Have a Smile? A Brilliant Use of Marketing

Unique Take on Panhandling

by Pete Ferguson

On the way home last night I saw the usual collection of panhandlers under overpasses. I tried to pretend I was too busy to pay attention when out of the corner of my eye I saw an attractive youthful girl with a sign that said “Have a Smile?” – instead of the typical “have a dollar?”

I laughed and smiled large as she smiled back and gave me the “peace” sign with her two fingers. The light had already turned green, so I had to go, but I definitely would have given her $10 for giving me something rare first before just asking that I give a dollar with nothing in it for me.

This experience reminds me of Seth Godin’s book on marketingPurple Cow. Daily we encounter hundreds of marketing attempts to catch our attention, but the reality is very few of the billboards, magazines, newspapers, TV commercials and other well-paid-for attempts garner our attention and commit us to buy. Seth’s point is that if you live in farmland, you will drive by thousands of cows a day, but if one were purple, you would definitely take notice.

If I had more time as I sat at the intersection, I would have liked to ask her what her angle was. She got my attention, she received my smile, but did she have a deeper agenda? Certainly her location does not allow for time to explore. If she had a deeper agenda, it wasn’t well advertised, but I assume the expectation was to give her a dollar given her proximity to what most people associate with a panhandler.

Another important marketing principle – once you get people’s attention, be sure to drive home what you are asking of them. How many creative Super Bowl commercials have you seen? Have you changed your behavior or bought any products because of those VERY expensive spots? Likely not. What a waste!

In Michael Hyatt‘s new book, Platform, he recommends a 20:1 rule – give something away 20 times for every 1 time you ask for something. Perhaps my smiling friend has seen this kind of return on smile investments. It seems counterintuitive to give away when you are trying to receive, but I’ve seen it work.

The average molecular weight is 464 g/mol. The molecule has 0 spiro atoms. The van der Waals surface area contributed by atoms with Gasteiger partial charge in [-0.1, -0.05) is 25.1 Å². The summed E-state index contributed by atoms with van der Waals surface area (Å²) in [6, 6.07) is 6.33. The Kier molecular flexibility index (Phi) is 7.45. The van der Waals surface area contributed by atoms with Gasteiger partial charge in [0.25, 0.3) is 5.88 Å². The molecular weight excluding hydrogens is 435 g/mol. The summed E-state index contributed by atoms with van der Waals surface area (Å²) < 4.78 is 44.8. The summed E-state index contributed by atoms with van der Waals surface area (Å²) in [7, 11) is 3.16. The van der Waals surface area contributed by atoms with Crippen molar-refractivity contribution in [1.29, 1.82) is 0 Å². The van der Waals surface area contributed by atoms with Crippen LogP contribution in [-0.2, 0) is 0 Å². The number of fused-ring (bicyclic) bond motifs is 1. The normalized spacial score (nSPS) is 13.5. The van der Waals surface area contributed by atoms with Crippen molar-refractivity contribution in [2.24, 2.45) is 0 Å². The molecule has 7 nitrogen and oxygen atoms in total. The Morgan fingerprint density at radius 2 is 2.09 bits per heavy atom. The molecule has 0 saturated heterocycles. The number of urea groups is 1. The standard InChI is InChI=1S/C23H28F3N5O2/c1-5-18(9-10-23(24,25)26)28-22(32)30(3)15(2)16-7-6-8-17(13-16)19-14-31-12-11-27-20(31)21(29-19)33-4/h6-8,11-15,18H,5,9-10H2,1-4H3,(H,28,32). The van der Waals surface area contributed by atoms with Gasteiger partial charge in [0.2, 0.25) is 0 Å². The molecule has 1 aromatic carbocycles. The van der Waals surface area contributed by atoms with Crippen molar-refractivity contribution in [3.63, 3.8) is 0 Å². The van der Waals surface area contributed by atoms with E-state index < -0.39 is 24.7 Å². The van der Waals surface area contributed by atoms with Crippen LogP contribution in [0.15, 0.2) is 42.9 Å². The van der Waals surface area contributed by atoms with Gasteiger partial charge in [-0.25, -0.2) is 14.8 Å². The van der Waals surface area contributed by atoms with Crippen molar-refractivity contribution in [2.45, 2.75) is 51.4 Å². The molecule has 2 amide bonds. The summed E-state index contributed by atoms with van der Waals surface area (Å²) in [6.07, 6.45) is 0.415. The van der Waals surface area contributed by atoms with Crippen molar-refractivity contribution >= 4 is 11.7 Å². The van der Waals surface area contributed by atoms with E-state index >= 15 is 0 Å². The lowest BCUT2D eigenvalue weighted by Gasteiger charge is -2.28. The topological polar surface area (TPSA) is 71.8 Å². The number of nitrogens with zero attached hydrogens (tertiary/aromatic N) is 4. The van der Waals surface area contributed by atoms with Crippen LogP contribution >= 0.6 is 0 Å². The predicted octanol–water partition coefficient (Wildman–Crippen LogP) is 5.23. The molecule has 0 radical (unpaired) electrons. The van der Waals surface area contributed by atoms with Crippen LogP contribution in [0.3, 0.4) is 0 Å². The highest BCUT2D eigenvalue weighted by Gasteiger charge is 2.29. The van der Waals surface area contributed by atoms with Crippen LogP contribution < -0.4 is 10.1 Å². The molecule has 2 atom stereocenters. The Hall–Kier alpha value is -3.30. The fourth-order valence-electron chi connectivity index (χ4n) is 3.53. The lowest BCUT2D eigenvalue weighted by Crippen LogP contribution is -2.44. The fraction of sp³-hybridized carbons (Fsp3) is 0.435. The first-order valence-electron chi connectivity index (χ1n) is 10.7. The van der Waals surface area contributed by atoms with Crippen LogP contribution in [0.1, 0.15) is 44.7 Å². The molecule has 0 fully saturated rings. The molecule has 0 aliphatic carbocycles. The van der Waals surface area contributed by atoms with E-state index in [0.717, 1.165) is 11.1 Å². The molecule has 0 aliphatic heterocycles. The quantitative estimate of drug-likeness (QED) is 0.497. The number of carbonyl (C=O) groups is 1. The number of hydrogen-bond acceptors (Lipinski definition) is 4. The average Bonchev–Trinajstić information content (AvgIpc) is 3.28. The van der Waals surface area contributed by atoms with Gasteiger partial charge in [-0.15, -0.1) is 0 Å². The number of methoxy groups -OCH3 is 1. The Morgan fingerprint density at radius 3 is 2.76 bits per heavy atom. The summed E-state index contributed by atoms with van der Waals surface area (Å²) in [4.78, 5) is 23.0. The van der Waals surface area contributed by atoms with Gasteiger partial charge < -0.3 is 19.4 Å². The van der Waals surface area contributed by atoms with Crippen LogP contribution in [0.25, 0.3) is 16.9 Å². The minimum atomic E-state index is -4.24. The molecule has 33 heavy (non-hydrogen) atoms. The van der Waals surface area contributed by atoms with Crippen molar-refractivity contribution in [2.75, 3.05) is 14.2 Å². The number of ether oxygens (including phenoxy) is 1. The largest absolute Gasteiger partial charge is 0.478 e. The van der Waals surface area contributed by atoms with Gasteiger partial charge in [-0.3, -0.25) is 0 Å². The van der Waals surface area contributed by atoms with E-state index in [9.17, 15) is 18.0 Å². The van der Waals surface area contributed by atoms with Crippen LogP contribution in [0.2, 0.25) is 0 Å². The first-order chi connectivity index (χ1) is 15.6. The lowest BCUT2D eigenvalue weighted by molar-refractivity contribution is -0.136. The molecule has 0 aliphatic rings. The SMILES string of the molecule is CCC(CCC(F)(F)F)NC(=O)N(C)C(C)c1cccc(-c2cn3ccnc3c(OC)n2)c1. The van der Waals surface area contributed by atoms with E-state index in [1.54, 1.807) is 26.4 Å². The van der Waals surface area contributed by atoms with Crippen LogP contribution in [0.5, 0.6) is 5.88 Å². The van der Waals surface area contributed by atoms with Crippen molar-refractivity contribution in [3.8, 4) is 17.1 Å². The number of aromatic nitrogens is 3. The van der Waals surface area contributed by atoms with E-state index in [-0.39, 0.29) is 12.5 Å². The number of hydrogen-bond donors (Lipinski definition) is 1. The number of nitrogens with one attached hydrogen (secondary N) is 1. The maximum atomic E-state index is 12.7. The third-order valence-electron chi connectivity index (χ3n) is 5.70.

Last week I attended author and life coach Dan Miller’s Coaching with Excellence live event. It cost several thousand dollars in travel and workshop costs. I made the decision to attend after listening to hundreds of free podcasts from Dan, and receiving several free products from Dan just for connecting with him online. Was his investment of “free” stuff to me and others worth it? Definitely. In late June I will be starting a 48 Days to the Work You Love Workshop, and Dan will get a dividend for each participant who needs a workbook and participant kit.

Pay attention to brilliant marketing you encounter daily and think of how to apply it to your services and daily work. Constant research will keep you well entertained, ever learning, and you will become a resource to those around you – which will eventually serve you very well.

Learn: Educate yourself with free and paid for material. Spend 10% of your time a week learning. If you have to commute to work, you have time. Or put on some headphones, load up podcasts and hit the pavement or the gym.

Act: Make a plan to learn something off the beaten path. Take a yoga class, take a different way home from work, find someone new to go to lunch with every week.

Share: With your new found education, be sure to share it with anyone who will listen. In sales this is referred to as the “five foot rule.” It has paid off well for me and opened doors by befriending brilliant, creative, and well-connected people.

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